It is October. Very soon the inspiring canvas of the Fall foliage will be gone and we will raise our eyes once in a while to enjoy an unexplained beauty of the branched architecture of the naked trees. Yet, there might be more than a shear aesthetic pleasure in those views and this is what today’s blog is about.
The Nature exhibits many branching tree-like structures beyond the botanical trees. River networks, Martian drainage basins, veins of botanical leaves, lung and blood systems, and lightening all can be represented as tree graphs. Besides, a number of dynamic processes like spread of a disease or rumor, evolution of an earthquake aftershock sequence, or transfer of gene characteristics from parent to children also can be described by a (time-oriented) tree. This would sound as a trivial observation if not for the following fact. A majority of rigorously studied branching structures is shown to be closely approximated by a simple two-parametric statistical model, a Tokunaga self-similar (TSS) tree. In other words, apparently diverse branching phenomena (think of Mississippi river vs. a birch tree) are statistically similar to each other, with the observed differences being related to the value of a particular model parameter rather than qualitative structural traits.
There exist two important types of self-similarity for trees. They are related to the Horton-Strahler and Tokunaga indexing schemes for tree branches. Introduced in hydrology in the mid 20-th century to describe the dendritic structure of river networks these schemes have been rediscovered and used in other applied fields since then.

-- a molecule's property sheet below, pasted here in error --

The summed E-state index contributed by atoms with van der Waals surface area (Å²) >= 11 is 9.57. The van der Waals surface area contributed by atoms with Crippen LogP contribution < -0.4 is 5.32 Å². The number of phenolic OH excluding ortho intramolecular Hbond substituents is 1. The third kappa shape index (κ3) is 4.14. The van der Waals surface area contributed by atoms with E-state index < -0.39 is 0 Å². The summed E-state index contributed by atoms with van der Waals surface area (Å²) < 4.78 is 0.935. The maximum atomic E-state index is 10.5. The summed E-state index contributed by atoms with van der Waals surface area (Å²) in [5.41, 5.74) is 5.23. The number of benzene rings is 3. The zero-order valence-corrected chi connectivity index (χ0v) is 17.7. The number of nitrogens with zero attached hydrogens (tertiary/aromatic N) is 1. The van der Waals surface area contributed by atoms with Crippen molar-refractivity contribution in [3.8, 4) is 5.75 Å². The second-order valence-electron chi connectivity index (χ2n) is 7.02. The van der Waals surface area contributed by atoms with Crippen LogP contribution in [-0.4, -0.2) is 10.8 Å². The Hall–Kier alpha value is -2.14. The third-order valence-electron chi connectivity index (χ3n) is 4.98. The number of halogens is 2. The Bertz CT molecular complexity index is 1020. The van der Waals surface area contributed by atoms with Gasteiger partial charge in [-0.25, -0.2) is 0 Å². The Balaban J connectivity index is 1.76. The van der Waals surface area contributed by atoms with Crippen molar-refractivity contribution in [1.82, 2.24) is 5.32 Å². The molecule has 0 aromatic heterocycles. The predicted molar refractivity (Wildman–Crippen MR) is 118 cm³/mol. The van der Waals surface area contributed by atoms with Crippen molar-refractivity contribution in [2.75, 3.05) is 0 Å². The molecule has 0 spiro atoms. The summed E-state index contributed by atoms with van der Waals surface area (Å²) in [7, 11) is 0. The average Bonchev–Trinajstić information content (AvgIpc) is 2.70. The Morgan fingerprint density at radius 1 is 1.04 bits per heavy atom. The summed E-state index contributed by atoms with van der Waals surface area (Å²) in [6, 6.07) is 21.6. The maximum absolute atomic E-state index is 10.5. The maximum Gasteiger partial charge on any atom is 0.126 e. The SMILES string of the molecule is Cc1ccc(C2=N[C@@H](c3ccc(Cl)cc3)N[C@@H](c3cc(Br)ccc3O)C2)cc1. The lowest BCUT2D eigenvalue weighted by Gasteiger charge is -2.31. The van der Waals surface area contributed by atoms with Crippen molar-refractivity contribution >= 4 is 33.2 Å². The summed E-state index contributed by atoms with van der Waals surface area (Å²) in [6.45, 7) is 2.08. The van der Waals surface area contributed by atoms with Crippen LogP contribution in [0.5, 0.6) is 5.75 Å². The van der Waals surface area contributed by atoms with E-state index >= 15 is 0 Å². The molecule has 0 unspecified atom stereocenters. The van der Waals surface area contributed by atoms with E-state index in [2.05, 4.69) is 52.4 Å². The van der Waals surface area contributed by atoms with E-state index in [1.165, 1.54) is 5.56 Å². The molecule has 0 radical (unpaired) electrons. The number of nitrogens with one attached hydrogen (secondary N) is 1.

We give below some definitions, which do not affect the later parts of this blog and can be safely skipped.
The Horton-Strahler indexing assigns orders to the tree branches according to their relative importance in the hierarchy. Namely, for a rooted tree T we consider the operation of pruning – cutting the leaves as well as the single-child chains of vertices that contain a leaf. Clearly, consecutive application of pruning eliminates any finite tree in a finite number of steps. A vertex in T is assigned order r if it is removed from the tree during the r-th application of pruning. A branch is a sequence of adjacent vertices with the same order.
Quite often, observed systems exhibit geometric decrease of the numbers Nr of branches of Horton-Strahler order r ³ 1; this property is called Horton self-similarity. The common ratio R of the respective geometric series is called the Horton exponent.
A stronger Tokunaga self-similarity addresses so-called side branching – merging of branches of distinct orders. In a Tokunaga tree, the average number of branches of order i ≥ 1 that join a branch of order (i+k), k ≥ 1 is given by Tk = ack-1. The positive numbers (a,c) are called Tokunaga parameters. Informally, the Tokunaga self-similarity implies that different levels of a hierarchical system have the same statistical structure, as is signified by the fact that Tk depends on the difference k between the child and parental branch orders but not on their absolute values.
A classical model that exhibits Horton and Tokunaga self-similarity is the critical binary Galton-Watson branching process (Burd et al., 2000), also known in hydrology as Shreve’s random topology model. This model has R = 4 and (a,c) = (1,2).